VA awards funds for telehealth, adverse drug event innovation pilots
The Veterans Affairs Department has awarded funds to six organizations for innovative projects primarily to improve health care, including for information technology for a quick, easy and secure method to connect to on-call clinical staff automatically.
VA’s Innovation Initiative (VAi2) competition is the department’s leading open government effort.
The award to Magpie Healthcare of Westminster, Colo., which provides clinical communications software, will give VA clinicians in Portland, Ore., the IT tools to access staff and activate patient care teams faster. The pilot will evaluate the effect of new technology on efficiency and collaboration in VA hospitals, the department said in an announcement May 6.
The VAi2 program aims to enhance access, quality of care and veterans’ satisfaction while reducing costs, said Jonah Czerwinski, VAi1 director. The department selects, funds and evaluates ideas from its employees, academia and the private sector for further development and testing.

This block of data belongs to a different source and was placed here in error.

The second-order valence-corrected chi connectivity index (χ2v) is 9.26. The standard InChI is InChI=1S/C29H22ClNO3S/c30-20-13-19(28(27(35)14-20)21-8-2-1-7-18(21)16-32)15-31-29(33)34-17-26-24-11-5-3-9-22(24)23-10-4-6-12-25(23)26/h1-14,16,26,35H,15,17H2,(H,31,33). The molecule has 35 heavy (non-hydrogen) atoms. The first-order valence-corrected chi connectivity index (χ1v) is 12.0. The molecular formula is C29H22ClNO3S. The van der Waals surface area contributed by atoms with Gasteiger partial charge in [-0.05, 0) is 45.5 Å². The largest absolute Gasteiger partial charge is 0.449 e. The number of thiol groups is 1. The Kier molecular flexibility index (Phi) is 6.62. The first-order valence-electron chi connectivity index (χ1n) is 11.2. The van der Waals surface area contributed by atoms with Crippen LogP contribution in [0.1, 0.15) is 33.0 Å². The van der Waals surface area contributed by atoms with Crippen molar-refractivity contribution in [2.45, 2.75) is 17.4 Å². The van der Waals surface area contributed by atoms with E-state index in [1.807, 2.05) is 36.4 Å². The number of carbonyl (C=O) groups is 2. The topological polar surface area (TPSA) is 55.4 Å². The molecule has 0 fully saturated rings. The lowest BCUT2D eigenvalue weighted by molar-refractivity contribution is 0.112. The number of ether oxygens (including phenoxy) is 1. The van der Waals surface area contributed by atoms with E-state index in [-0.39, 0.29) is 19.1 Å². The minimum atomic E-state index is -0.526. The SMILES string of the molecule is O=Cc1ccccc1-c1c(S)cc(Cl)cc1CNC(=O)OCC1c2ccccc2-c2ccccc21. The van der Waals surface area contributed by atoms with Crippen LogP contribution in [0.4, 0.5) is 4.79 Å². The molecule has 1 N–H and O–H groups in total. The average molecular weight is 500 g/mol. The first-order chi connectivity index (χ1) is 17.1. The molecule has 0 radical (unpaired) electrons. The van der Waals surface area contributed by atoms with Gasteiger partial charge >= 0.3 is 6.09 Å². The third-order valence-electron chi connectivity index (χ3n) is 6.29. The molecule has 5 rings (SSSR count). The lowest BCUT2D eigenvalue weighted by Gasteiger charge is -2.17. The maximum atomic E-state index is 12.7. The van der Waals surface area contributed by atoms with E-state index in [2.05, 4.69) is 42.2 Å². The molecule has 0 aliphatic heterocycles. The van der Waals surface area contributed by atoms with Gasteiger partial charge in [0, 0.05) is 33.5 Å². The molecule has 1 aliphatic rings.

“VAi2 gives the department the ability to find new solutions for some of our toughest challenges,” he said.
A pilot at five VA medical centers in Texas, Missouri and Illinois will use clinical and laboratory data in real time to identify patients at risk of adverse drug reactions and to reduce medical complications through an award to DSS Inc. of Juno Beach, Fla., which develops and integrates software for VistA, VA’s electronic health record, and TheraDoc of Salt Lake City, a clinical decision support software provider.
Another project will enable clinicians at the Cincinnati VA Medical Center to integrate clinical and laboratory data to predict which patients are at risk of adverse drug reactions through an award to the Southwest Research Institute, a not-for-profit group in San Antonio, Tex.